It is a benefit to Kayo Dot that none of their albums are particularly crafted to be listenable or enjoyed. On its surface it would appear that this is a critique, a statement of seemingly deliberate oblique motion meant more to shirk listeners than draw them in, but this would be inaccurate; instead, the group seems perfectly sincere and self-guided at every moment. The group takes left turns even from themselves release after release, shirking everything save for a generalized gothic air and tendency toward the avant-garde, but modes that find no steady material ground album to album. As a result, there’s never a sense that they are trend-chasing, never a sense that they are condescending to audiences or trying to rile them up with out-there sounds and ideas. It’s more pure than that. It sounds like Kayo Dot pursuing themselves, regardless of audience expectations or desires. This is their buoy in times of trouble like their previous record Plastic House on Base of Sky or the much earlier Blue Lambency Downward. In both instances the conceptual thrust of the record was there but the material wasn’t quite developed enough, in the former case introducing new ideas before they seemed ready and in the latter holding on to older conceptual forms after they’d been fully mined.
In terms of sonic placement, Blasphemy keeps with the second phase of their career started with fourth LP Coyote, building itself off of nervy post-punk and gothic rock extended into regions avant-garde via jazz-fusion and prog movements. This time the group reincorporates the clearer synth pop and experimental electronica motives of previous LP Plastic House on Base of Sky, finding those elements more cleverly balanced against the stark harsh-angled gothic music. Much of the album feels like German expressionist cinema, all strange angles and grey gradients and brutalist geometry. Color sparks and then departs; forms cohere briefly before dissolving into a dissembling snarls of notes. It is a challenging listen, certainly, with the backbones of songs largely buried, unearthing themselves only after several listens. But the challenge here feels once more to be a fruitful one, offering a colder and more alien sense to the core conceptual thrust of Kayo Dot.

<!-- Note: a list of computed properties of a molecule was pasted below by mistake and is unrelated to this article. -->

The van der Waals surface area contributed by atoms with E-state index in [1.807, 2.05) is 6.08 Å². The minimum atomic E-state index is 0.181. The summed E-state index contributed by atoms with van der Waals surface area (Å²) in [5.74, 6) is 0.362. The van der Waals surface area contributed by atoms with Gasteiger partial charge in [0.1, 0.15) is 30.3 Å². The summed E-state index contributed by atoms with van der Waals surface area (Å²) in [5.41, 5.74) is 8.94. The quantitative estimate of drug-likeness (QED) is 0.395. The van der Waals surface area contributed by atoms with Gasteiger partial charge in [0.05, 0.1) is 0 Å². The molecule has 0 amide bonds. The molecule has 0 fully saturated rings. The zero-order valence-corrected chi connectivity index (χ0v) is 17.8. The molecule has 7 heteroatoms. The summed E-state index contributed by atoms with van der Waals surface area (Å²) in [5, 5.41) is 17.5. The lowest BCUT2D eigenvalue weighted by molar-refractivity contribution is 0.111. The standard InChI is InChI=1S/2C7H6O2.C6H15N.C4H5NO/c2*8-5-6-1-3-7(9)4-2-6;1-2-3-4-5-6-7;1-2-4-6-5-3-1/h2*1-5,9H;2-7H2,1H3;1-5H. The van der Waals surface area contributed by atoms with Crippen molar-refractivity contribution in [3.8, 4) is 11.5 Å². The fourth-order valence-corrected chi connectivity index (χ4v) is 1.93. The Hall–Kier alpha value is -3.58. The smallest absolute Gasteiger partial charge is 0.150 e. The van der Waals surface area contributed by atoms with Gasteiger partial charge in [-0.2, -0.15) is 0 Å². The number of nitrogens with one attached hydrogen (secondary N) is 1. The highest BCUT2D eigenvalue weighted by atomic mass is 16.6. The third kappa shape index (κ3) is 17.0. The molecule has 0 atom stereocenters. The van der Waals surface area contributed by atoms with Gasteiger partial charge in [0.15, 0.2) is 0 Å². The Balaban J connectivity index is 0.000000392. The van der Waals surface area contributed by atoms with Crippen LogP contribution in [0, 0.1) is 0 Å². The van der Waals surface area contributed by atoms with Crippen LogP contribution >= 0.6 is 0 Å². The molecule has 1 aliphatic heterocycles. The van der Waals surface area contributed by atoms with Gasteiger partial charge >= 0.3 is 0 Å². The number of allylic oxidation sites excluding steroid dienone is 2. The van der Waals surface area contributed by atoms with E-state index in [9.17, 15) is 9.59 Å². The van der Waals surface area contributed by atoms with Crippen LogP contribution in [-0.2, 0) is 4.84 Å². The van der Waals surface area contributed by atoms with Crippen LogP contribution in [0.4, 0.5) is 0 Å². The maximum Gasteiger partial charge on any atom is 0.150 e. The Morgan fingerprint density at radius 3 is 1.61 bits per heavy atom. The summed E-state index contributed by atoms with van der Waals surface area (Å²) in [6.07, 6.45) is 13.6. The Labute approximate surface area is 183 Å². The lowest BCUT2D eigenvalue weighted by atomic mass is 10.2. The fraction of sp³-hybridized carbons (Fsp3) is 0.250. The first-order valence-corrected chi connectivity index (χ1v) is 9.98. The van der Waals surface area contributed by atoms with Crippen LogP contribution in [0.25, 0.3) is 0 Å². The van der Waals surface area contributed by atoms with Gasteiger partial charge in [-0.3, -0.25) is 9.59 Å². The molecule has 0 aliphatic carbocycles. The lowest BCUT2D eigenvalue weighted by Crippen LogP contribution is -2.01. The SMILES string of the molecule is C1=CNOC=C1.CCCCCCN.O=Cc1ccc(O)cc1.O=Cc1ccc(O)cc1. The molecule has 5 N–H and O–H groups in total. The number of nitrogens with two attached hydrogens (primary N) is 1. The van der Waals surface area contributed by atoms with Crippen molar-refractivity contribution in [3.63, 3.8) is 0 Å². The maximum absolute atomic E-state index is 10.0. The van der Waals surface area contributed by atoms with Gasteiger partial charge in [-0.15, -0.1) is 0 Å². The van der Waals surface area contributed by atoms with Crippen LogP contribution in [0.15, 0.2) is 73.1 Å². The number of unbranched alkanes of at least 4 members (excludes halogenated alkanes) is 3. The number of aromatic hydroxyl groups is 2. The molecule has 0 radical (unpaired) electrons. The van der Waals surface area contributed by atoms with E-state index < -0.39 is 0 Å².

It’s hard to tell whether it is a strength or a weakness that Blasphemy feels like another of Kayo Dot’s loose approximations of former group maudlin of the Well’s more abstract methodology. There were lingering fragments of that mode on the first few Kayo Dot records, before the groups separate modus operandi revealed itself over time, only for Hubardo years later to once more feel closer to that older group than to the one that actually produced it. The affect in question is a level of abstraction, a sidewise drift of modulations and chord substitutions that is much less linear and discretely tuneful than Kayo Dot typically use. That was one of the biggest changes between the two groups, with motW feeling substantially more psychedelic while even in the occassional freeform of Kayo Dot the ideas felt more concretely connected than moving from one to another by dream logic. Blasphemy recovers this other mode of composition, connecting occasionally wildly different ideas through the loose approximations of thoughts found in dream, form melting into form endlessly and seemingly without reason.